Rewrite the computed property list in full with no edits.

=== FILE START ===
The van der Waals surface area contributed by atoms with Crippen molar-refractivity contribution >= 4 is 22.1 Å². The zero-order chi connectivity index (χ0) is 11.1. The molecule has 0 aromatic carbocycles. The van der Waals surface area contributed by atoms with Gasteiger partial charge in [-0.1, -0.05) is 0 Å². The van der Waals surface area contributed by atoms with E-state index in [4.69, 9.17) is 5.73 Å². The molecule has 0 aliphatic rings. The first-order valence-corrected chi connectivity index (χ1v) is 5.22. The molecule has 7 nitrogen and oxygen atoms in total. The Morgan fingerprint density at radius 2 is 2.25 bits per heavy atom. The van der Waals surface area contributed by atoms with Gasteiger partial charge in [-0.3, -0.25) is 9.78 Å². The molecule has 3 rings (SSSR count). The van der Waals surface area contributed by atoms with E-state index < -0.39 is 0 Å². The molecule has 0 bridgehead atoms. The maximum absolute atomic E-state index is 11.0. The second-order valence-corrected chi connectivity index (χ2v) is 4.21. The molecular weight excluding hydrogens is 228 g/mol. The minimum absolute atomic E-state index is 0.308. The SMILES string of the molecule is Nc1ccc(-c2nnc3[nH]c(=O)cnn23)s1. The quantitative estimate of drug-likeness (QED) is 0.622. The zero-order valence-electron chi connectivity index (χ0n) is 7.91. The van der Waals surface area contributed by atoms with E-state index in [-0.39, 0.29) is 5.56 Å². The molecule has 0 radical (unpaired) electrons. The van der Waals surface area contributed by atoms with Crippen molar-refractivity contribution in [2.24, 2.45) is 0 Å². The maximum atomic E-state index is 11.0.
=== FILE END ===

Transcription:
The van der Waals surface area contributed by atoms with Crippen molar-refractivity contribution >= 4 is 22.1 Å². The zero-order chi connectivity index (χ0) is 11.1. The molecule has 0 aromatic carbocycles. The van der Waals surface area contributed by atoms with Gasteiger partial charge in [-0.1, -0.05) is 0 Å². The van der Waals surface area contributed by atoms with E-state index in [4.69, 9.17) is 5.73 Å². The molecule has 0 aliphatic rings. The first-order valence-corrected chi connectivity index (χ1v) is 5.22. The molecule has 7 nitrogen and oxygen atoms in total. The Morgan fingerprint density at radius 2 is 2.25 bits per heavy atom. The van der Waals surface area contributed by atoms with Gasteiger partial charge in [-0.3, -0.25) is 9.78 Å². The molecule has 3 rings (SSSR count). The van der Waals surface area contributed by atoms with E-state index < -0.39 is 0 Å². The molecule has 0 bridgehead atoms. The maximum absolute atomic E-state index is 11.0. The second-order valence-corrected chi connectivity index (χ2v) is 4.21. The molecular weight excluding hydrogens is 228 g/mol. The minimum absolute atomic E-state index is 0.308. The SMILES string of the molecule is Nc1ccc(-c2nnc3[nH]c(=O)cnn23)s1. The quantitative estimate of drug-likeness (QED) is 0.622. The zero-order valence-electron chi connectivity index (χ0n) is 7.91. The van der Waals surface area contributed by atoms with E-state index in [-0.39, 0.29) is 5.56 Å². The molecule has 0 radical (unpaired) electrons. The van der Waals surface area contributed by atoms with Crippen molar-refractivity contribution in [2.24, 2.45) is 0 Å². The maximum atomic E-state index is 11.0.